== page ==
Thursday, August 6, 2009

Motivational exercise music

Your playlist can make or break your workout. You always have a little more spring in your step when there's a great tune playing on your iPod. By the same token, anyone who has ever been trapped in a cycling class with an instructor who's got a penchant for the Crash Test Dummies knows just how challenging it can be to get your heart rate up when you're listening to music that's a complete downer.

Unless you are incredibly rhythm-challenged, you unconsciously are going to sync up your movements with the beat of the music. Therefore, it's important to pick music that has an appropriate tempo. For running, conventional wisdom is that 140-160 bpm is good. For cycling a little slower is recommended. For hill climbs I tend to pick something slower with a strong bass line, such as "Seven Nation Army" by the White Stripes. For sprints, Devo's "Whip It" is always a good choice.

Naturally, you also need to pick music you like. I personally am not a fan of the Black-Eyed Peas. For that reason, no matter how many times people tell me "Boom Boom Pow" is a great cardio song, you will never hear me play it in class. If a song makes you want to stick a fork in your eye it's demotivational even if the bpm is perfect.

Context can be everything. Normally I would never play Bruce Springsteen's "The River" during a cycling class even during the cool-down phase, because while it's a great song it's also depressing as heck. But I do trot it out every so often as part of my special "Wedding Reception From Hell" playlist that I use whenever I know someone in the class is planning a wedding or celebrating an anniversary :) (Also included on that playlist: "White Wedding" by Billy Idol (duh!), "Band of Gold" by Frieda Payne, "I Will Survive" by Gloria Gaynor, "I Kissed a Girl" by Jill Sobule, and more in that vein.)

If you're doing resistance training or flexibility work you can pretty much listen to anything you like. I've benched to Tchaikovsky's 1812 Overture and Beethoven's Ninth, and both work great. Heavy metal and 80's hair bands seem to be a more typical choice among lifters, but I personally need to stay away from anything that reminds me of Spinal Tap because then I start to laugh and my form goes all to heck. That's just me, though.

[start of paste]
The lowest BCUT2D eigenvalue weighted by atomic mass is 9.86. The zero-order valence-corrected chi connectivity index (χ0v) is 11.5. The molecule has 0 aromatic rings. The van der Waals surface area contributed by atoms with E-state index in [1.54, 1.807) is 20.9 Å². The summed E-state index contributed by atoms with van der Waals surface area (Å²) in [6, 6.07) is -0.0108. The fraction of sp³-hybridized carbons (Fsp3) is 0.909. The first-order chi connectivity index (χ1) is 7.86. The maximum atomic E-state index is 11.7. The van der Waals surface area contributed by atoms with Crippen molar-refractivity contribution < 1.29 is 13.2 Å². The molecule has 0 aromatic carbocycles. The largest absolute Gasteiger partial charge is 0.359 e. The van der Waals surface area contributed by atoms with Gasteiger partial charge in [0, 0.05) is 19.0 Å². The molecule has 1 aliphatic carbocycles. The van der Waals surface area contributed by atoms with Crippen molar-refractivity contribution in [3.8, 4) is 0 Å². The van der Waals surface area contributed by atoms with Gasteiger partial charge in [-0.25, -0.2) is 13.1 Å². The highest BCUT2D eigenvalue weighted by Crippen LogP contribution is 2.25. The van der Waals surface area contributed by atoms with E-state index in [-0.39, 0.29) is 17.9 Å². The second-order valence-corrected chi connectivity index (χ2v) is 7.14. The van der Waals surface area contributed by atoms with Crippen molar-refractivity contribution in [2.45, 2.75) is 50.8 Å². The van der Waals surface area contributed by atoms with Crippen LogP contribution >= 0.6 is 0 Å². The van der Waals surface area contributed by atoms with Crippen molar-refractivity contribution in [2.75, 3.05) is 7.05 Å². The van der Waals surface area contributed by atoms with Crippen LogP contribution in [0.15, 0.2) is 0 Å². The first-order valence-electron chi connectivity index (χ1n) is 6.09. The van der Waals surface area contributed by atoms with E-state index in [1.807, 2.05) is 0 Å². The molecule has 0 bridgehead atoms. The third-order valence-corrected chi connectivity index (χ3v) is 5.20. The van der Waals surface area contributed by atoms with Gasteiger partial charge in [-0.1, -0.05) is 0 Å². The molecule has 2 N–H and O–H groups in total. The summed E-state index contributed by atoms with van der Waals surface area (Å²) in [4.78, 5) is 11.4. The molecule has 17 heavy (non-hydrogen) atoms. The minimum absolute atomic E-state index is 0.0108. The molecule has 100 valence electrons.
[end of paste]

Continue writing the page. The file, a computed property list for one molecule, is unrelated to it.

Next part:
I generally don't listen to music when I'm doing ballistic kettlebell work because I find I let the beat of the music rather than the laws of physics dictate my cadence. I'm in the minority here, though. Most kettlebellers prefer to listen to music during their workouts. I recommend trying it both ways to see which works better for you.

If you'd like a specific example of a cardio playlist on which I've gotten good feedback from my cycling classes, here you go:

The Killing Moon 5:50 Echo & The Bunnymen
December 4:45 Collective Soul
Blue Monday 7:24 New Order
The Boys of Summer 4:18 The Ataris
It's My Life 3:46 No Doubt
Shadowplay 4:07 The Killers
No You Girls 3:40 Franz Ferdinand
Rebel Rebel 4:32 David Bowie
I Predict A Riot 3:53 Kaiser Chiefs
Long Road to Ruin 3:45 Foo Fighters
Somebody Told Me 3:18 The Killers
Do You Want to 3:35 Franz Ferdinand
Last Nite 3:13 The Strokes
Dancing With Myself 4:50 Billy Idol
Under the Milky Way 4:58 The Church
Unchained Melody 4:54 U2

It's about an hour long, and gets progressively faster until the final two songs, which are good for cooling down and stretching. Although it's a spinning playlist it also works pretty well for running.

What music do you like for cardio? resistance training? Stretching? Let me know in the comments section, because I'm always looking for new ideas.